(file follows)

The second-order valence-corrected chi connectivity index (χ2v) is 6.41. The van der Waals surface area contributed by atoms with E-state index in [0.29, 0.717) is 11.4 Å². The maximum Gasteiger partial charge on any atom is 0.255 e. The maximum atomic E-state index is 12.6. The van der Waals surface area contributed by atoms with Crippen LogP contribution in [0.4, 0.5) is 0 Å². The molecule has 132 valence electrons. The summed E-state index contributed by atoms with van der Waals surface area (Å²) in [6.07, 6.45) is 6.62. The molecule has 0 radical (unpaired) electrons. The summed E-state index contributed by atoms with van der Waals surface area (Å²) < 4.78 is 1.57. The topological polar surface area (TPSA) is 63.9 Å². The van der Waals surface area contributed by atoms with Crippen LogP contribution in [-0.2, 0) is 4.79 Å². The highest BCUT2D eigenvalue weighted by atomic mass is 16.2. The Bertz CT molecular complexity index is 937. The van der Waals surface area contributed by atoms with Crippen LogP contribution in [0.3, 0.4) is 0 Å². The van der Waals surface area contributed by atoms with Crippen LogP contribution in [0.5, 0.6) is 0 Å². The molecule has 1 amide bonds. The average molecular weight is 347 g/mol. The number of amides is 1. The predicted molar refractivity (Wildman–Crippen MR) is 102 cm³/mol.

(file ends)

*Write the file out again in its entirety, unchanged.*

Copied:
The second-order valence-corrected chi connectivity index (χ2v) is 6.41. The van der Waals surface area contributed by atoms with E-state index in [0.29, 0.717) is 11.4 Å². The maximum Gasteiger partial charge on any atom is 0.255 e. The maximum atomic E-state index is 12.6. The van der Waals surface area contributed by atoms with Crippen LogP contribution in [0.4, 0.5) is 0 Å². The molecule has 132 valence electrons. The summed E-state index contributed by atoms with van der Waals surface area (Å²) in [6.07, 6.45) is 6.62. The molecule has 0 radical (unpaired) electrons. The summed E-state index contributed by atoms with van der Waals surface area (Å²) < 4.78 is 1.57. The topological polar surface area (TPSA) is 63.9 Å². The van der Waals surface area contributed by atoms with Crippen LogP contribution in [-0.2, 0) is 4.79 Å². The highest BCUT2D eigenvalue weighted by atomic mass is 16.2. The Bertz CT molecular complexity index is 937. The van der Waals surface area contributed by atoms with Crippen LogP contribution in [0.3, 0.4) is 0 Å². The van der Waals surface area contributed by atoms with Crippen LogP contribution in [0.5, 0.6) is 0 Å². The molecule has 1 amide bonds. The average molecular weight is 347 g/mol. The number of amides is 1. The predicted molar refractivity (Wildman–Crippen MR) is 102 cm³/mol.